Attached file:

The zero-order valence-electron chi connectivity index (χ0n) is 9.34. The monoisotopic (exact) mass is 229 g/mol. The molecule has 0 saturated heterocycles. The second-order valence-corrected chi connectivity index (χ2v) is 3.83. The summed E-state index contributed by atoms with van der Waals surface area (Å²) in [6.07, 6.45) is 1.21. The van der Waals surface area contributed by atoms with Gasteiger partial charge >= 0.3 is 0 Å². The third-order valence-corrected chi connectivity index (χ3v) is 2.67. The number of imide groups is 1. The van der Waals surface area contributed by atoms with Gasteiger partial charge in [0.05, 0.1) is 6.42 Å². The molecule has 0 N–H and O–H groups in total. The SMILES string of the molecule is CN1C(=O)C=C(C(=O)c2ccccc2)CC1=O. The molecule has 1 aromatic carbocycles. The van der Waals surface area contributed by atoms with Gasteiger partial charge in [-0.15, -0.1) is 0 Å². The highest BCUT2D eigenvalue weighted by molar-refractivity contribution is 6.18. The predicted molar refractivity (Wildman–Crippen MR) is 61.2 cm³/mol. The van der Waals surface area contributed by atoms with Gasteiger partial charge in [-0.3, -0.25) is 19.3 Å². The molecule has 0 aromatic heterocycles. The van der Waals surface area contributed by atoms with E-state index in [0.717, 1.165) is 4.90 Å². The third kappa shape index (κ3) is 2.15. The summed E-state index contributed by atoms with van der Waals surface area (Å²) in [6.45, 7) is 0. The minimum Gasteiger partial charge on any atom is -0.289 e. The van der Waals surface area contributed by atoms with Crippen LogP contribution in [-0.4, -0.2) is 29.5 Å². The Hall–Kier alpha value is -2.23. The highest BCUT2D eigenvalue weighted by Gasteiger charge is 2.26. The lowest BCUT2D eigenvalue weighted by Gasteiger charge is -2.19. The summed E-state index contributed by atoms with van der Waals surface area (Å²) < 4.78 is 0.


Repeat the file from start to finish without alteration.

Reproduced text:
The zero-order valence-electron chi connectivity index (χ0n) is 9.34. The monoisotopic (exact) mass is 229 g/mol. The molecule has 0 saturated heterocycles. The second-order valence-corrected chi connectivity index (χ2v) is 3.83. The summed E-state index contributed by atoms with van der Waals surface area (Å²) in [6.07, 6.45) is 1.21. The van der Waals surface area contributed by atoms with Gasteiger partial charge >= 0.3 is 0 Å². The third-order valence-corrected chi connectivity index (χ3v) is 2.67. The number of imide groups is 1. The van der Waals surface area contributed by atoms with Gasteiger partial charge in [0.05, 0.1) is 6.42 Å². The molecule has 0 N–H and O–H groups in total. The SMILES string of the molecule is CN1C(=O)C=C(C(=O)c2ccccc2)CC1=O. The molecule has 1 aromatic carbocycles. The van der Waals surface area contributed by atoms with Gasteiger partial charge in [-0.15, -0.1) is 0 Å². The highest BCUT2D eigenvalue weighted by molar-refractivity contribution is 6.18. The predicted molar refractivity (Wildman–Crippen MR) is 61.2 cm³/mol. The van der Waals surface area contributed by atoms with Gasteiger partial charge in [-0.3, -0.25) is 19.3 Å². The molecule has 0 aromatic heterocycles. The van der Waals surface area contributed by atoms with E-state index in [0.717, 1.165) is 4.90 Å². The third kappa shape index (κ3) is 2.15. The summed E-state index contributed by atoms with van der Waals surface area (Å²) in [6.45, 7) is 0. The minimum Gasteiger partial charge on any atom is -0.289 e. The van der Waals surface area contributed by atoms with Crippen LogP contribution in [-0.4, -0.2) is 29.5 Å². The Hall–Kier alpha value is -2.23. The highest BCUT2D eigenvalue weighted by Gasteiger charge is 2.26. The lowest BCUT2D eigenvalue weighted by Gasteiger charge is -2.19. The summed E-state index contributed by atoms with van der Waals surface area (Å²) < 4.78 is 0.